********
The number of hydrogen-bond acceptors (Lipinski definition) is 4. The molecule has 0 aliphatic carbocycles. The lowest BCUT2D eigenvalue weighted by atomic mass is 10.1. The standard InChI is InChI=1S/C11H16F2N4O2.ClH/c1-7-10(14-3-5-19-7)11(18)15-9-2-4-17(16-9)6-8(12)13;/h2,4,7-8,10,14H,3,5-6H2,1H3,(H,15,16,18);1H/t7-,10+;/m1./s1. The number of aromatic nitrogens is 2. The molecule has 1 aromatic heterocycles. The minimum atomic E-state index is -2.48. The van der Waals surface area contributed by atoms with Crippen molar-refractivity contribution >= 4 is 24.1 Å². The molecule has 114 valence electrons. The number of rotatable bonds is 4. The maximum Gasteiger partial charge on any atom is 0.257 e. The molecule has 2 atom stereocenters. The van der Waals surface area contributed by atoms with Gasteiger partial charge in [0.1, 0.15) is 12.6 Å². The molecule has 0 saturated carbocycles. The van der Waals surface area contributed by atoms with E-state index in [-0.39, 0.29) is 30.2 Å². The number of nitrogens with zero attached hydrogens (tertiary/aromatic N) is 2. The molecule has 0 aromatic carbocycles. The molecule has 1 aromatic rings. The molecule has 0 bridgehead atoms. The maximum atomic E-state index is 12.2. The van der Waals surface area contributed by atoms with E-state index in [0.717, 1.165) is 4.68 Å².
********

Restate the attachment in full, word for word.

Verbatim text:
The number of hydrogen-bond acceptors (Lipinski definition) is 4. The molecule has 0 aliphatic carbocycles. The lowest BCUT2D eigenvalue weighted by atomic mass is 10.1. The standard InChI is InChI=1S/C11H16F2N4O2.ClH/c1-7-10(14-3-5-19-7)11(18)15-9-2-4-17(16-9)6-8(12)13;/h2,4,7-8,10,14H,3,5-6H2,1H3,(H,15,16,18);1H/t7-,10+;/m1./s1. The number of aromatic nitrogens is 2. The molecule has 1 aromatic heterocycles. The minimum atomic E-state index is -2.48. The van der Waals surface area contributed by atoms with Crippen molar-refractivity contribution >= 4 is 24.1 Å². The molecule has 114 valence electrons. The number of rotatable bonds is 4. The maximum Gasteiger partial charge on any atom is 0.257 e. The molecule has 2 atom stereocenters. The van der Waals surface area contributed by atoms with Gasteiger partial charge in [0.1, 0.15) is 12.6 Å². The molecule has 0 saturated carbocycles. The van der Waals surface area contributed by atoms with E-state index in [-0.39, 0.29) is 30.2 Å². The number of nitrogens with zero attached hydrogens (tertiary/aromatic N) is 2. The molecule has 0 aromatic carbocycles. The molecule has 1 aromatic rings. The molecule has 0 bridgehead atoms. The maximum atomic E-state index is 12.2. The van der Waals surface area contributed by atoms with E-state index in [0.717, 1.165) is 4.68 Å².